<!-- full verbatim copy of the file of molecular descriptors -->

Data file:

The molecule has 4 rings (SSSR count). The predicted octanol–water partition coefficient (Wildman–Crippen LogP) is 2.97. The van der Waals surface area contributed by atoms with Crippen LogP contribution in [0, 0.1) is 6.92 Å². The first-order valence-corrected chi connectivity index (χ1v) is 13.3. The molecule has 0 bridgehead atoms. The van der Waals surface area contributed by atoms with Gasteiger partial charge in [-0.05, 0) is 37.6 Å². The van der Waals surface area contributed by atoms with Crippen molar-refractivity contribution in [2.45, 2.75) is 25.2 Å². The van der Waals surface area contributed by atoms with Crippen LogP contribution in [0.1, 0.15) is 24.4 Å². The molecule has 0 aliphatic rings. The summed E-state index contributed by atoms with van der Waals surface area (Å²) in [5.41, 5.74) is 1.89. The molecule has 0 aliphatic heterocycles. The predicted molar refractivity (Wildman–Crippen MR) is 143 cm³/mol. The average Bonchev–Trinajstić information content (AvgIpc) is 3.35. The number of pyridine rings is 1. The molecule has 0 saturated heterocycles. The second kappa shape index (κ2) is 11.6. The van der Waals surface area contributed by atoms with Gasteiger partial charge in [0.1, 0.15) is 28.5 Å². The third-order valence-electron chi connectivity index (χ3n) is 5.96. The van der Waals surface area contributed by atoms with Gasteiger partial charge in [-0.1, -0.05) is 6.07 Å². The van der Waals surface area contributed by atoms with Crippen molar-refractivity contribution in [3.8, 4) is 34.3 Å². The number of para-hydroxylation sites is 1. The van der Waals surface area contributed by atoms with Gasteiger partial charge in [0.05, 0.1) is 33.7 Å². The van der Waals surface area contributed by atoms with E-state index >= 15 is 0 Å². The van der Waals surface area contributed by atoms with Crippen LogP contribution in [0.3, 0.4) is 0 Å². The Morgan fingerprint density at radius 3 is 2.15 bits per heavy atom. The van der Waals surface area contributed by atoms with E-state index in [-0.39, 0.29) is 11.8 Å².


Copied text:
The molecule has 4 rings (SSSR count). The predicted octanol–water partition coefficient (Wildman–Crippen LogP) is 2.97. The van der Waals surface area contributed by atoms with Crippen LogP contribution in [0, 0.1) is 6.92 Å². The first-order valence-corrected chi connectivity index (χ1v) is 13.3. The molecule has 0 bridgehead atoms. The van der Waals surface area contributed by atoms with Gasteiger partial charge in [-0.05, 0) is 37.6 Å². The van der Waals surface area contributed by atoms with Crippen molar-refractivity contribution in [2.45, 2.75) is 25.2 Å². The van der Waals surface area contributed by atoms with Crippen LogP contribution in [0.1, 0.15) is 24.4 Å². The molecule has 0 aliphatic rings. The summed E-state index contributed by atoms with van der Waals surface area (Å²) in [5.41, 5.74) is 1.89. The molecule has 0 aliphatic heterocycles. The predicted molar refractivity (Wildman–Crippen MR) is 143 cm³/mol. The average Bonchev–Trinajstić information content (AvgIpc) is 3.35. The number of pyridine rings is 1. The molecule has 0 saturated heterocycles. The second kappa shape index (κ2) is 11.6. The van der Waals surface area contributed by atoms with Gasteiger partial charge in [0.1, 0.15) is 28.5 Å². The third-order valence-electron chi connectivity index (χ3n) is 5.96. The van der Waals surface area contributed by atoms with Gasteiger partial charge in [-0.1, -0.05) is 6.07 Å². The van der Waals surface area contributed by atoms with Crippen molar-refractivity contribution in [3.8, 4) is 34.3 Å². The number of para-hydroxylation sites is 1. The van der Waals surface area contributed by atoms with Gasteiger partial charge in [0.05, 0.1) is 33.7 Å². The van der Waals surface area contributed by atoms with E-state index >= 15 is 0 Å². The van der Waals surface area contributed by atoms with Crippen LogP contribution in [0.3, 0.4) is 0 Å². The Morgan fingerprint density at radius 3 is 2.15 bits per heavy atom. The van der Waals surface area contributed by atoms with E-state index in [-0.39, 0.29) is 11.8 Å².